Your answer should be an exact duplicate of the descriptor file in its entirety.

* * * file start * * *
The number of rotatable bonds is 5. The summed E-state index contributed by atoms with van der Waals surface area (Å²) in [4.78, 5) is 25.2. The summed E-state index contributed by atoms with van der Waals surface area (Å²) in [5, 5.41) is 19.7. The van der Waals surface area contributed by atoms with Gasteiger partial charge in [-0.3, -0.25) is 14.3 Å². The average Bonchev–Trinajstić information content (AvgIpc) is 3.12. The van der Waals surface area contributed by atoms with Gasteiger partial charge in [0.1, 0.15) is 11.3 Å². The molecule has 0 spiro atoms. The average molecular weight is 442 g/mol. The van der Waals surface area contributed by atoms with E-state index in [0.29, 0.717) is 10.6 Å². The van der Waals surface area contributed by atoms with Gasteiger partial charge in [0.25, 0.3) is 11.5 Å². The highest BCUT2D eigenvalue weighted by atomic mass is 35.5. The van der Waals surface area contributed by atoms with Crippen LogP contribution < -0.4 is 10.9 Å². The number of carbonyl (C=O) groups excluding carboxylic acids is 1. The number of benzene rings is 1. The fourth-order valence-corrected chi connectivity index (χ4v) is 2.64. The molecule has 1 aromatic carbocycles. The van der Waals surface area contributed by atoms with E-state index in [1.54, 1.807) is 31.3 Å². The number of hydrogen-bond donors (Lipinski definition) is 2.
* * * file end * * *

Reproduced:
The number of rotatable bonds is 5. The summed E-state index contributed by atoms with van der Waals surface area (Å²) in [4.78, 5) is 25.2. The summed E-state index contributed by atoms with van der Waals surface area (Å²) in [5, 5.41) is 19.7. The van der Waals surface area contributed by atoms with Gasteiger partial charge in [-0.3, -0.25) is 14.3 Å². The average Bonchev–Trinajstić information content (AvgIpc) is 3.12. The van der Waals surface area contributed by atoms with Gasteiger partial charge in [0.1, 0.15) is 11.3 Å². The molecule has 0 spiro atoms. The average molecular weight is 442 g/mol. The van der Waals surface area contributed by atoms with E-state index in [0.29, 0.717) is 10.6 Å². The van der Waals surface area contributed by atoms with Gasteiger partial charge in [0.25, 0.3) is 11.5 Å². The highest BCUT2D eigenvalue weighted by atomic mass is 35.5. The van der Waals surface area contributed by atoms with Crippen LogP contribution < -0.4 is 10.9 Å². The number of carbonyl (C=O) groups excluding carboxylic acids is 1. The number of benzene rings is 1. The fourth-order valence-corrected chi connectivity index (χ4v) is 2.64. The molecule has 1 aromatic carbocycles. The van der Waals surface area contributed by atoms with E-state index in [1.54, 1.807) is 31.3 Å². The number of hydrogen-bond donors (Lipinski definition) is 2.